The biller must decide what their policy will be when the customer has no outstanding debt, but a credit arrives that matches one the allocation approaches. For example, does a dispute resolved in the customer's favour generate a credit against the original bill that must be allocated (generating a new unallocated credit of the same amount), or will the adjustment credit just sit on the customer's account as a credit for allocation against their next bill?
There are also times when the credit / payment amounts received will exceed the customer's current outstanding debt, generating an amount 'left over'. In these cases, the customer's balance will be in credit, and part of the process of loading future debt (new bills) will be to perform an initial allocation of the outstanding credit against that debt.
Usually the customer's new bill includes any outstanding credit amount in its 'amount due' calculations, such that when the new bill's debt is loaded and the credit has been allocated (using the approaches listed above), the now outstanding debt balance will match the 'amount due' sent out on the bill.
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» Using Bundling and Differentiated Pricing - Using bundling and applying different pricing by market segments, billers can realise the most for their products and services.
» Business Practices Implemented Through Pricing - The price billers charge for their products can influence customer's consumption behaviour by increasing or decreasing their likelihood to purchase.
» Billing Pricing Models: Explaining Customer Impacts - Biller’s decisions about how they charge for their products and services result in pricing models that influence both a biller’s processing complexity and customers' behaviour.
» Billing Addresses - A billing application uses addresses in a wide variety of roles to describe the source locations of incoming transactions (from the network), details about the customers (and their representatives) who are billed, and the destinations to which the outputs from billing will be sent.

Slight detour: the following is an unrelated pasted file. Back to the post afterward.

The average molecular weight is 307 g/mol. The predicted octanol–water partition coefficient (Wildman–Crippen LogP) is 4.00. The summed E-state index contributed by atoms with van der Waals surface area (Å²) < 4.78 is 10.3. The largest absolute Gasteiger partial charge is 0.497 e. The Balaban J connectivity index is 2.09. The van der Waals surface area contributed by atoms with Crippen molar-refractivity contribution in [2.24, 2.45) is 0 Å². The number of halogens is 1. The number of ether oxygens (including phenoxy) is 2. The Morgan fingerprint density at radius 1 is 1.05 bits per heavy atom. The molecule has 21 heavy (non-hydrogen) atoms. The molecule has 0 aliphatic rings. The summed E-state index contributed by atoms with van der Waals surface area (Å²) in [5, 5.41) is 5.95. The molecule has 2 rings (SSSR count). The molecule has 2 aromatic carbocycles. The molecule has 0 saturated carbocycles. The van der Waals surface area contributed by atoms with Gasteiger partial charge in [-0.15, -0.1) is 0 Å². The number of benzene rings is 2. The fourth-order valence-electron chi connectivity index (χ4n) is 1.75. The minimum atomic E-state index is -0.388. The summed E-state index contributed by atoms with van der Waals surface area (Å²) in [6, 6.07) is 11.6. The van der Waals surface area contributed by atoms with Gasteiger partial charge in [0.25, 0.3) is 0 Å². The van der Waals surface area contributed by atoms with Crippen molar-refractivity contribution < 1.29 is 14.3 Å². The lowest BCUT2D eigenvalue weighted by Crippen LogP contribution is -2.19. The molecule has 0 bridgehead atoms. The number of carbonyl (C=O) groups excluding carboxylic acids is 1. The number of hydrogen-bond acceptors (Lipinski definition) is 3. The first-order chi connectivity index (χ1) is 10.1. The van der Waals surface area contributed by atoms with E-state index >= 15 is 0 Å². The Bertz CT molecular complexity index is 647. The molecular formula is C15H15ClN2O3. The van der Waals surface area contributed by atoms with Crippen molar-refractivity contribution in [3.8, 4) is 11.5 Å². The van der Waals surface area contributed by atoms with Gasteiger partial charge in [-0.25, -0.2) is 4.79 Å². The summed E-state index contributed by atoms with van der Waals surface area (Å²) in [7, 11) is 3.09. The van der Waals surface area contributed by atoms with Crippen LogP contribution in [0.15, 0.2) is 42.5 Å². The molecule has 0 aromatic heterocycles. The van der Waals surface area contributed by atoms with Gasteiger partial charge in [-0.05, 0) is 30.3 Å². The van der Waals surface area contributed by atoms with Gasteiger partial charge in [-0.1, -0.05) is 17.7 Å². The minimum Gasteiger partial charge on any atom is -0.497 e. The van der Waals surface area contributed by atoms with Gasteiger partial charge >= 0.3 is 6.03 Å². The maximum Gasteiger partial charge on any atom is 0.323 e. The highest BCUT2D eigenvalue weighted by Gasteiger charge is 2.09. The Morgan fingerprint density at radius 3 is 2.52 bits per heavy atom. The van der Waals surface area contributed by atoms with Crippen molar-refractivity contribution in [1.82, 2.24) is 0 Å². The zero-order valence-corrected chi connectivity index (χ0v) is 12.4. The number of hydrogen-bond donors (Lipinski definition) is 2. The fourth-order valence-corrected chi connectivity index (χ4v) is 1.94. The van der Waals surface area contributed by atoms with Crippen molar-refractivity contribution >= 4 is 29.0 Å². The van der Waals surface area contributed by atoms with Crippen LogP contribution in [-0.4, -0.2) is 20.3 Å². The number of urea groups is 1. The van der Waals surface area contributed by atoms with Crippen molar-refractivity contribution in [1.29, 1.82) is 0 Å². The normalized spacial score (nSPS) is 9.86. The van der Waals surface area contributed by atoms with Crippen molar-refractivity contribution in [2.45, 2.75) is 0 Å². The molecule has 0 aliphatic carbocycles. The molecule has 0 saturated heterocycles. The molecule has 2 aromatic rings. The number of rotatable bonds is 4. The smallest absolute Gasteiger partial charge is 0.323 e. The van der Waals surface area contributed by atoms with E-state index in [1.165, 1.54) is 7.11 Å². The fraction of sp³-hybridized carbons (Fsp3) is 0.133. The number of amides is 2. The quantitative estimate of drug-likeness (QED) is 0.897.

» Using Taxation Details Within Billing - Where governments tax the business domain being billed, the billing system will be a key calculation point since taxes are likely to be calculated on the finalised amounts after all rating / pricing has been performed, and after any discounts have been applied.
» Fraud Detection: Using Called Numbers To Find New Targets - Fraud occurs on phone networks, and when detected, it is closed down and stopped on the phone numbers on which it was detected. But how can the same bad actors / fraudsters be detected if they start up on new fraudulently obtained phone numbers, or have other existing phone numbers on the same network?
» Using Billing Notes and the Contact History - Billing applications make ‘contact’ with the biller’s customers each time a bill or reminder notice is sent, and whenever customers ring or email the biller’s staff with billing-related inquiries and requests. A billing note is one mechanism for capturing the key details of these customer / biller interactions. When a customer contacts the biller subsequently, the biller’s staff can review the customer’s prior contacts by looking at the notes that were recorded.
» How Does Payment Allocation Work? - Payment allocation is the association of credit amounts, such as new payments and adjustments, against a customer's outstanding debts (e.g. unpaid bills / invoices). There are different approaches for allocating credits against the customer's outstanding debt(s).
» What are Bill Details and Disputes? - The bill sent to the customer along with details of transactions performed by the customer, will have a summarised amount representing the bill’s new charges, aggregated from the bill’s individual charges. Post bill disputes capture those bill details challenged by customers.
My introductory book, Billing for Business Networks, describes the end-to-end billing process using vendor-neutral explanations.
Stephen Jones is a consultant who has focused specifically on Billing and related processes for over twenty years. Recent work has included relating a major telco's billing with inbound call centre logs for Call Centre Analytics.
I contributed an essay on testing design assumptions in the O'Reilly book 97 Things Every Software Architect Should Know. This book was written in an 'open source' style with more than four dozen authors. The original essays of the axioms / koans / advice can be viewed on the project's wiki.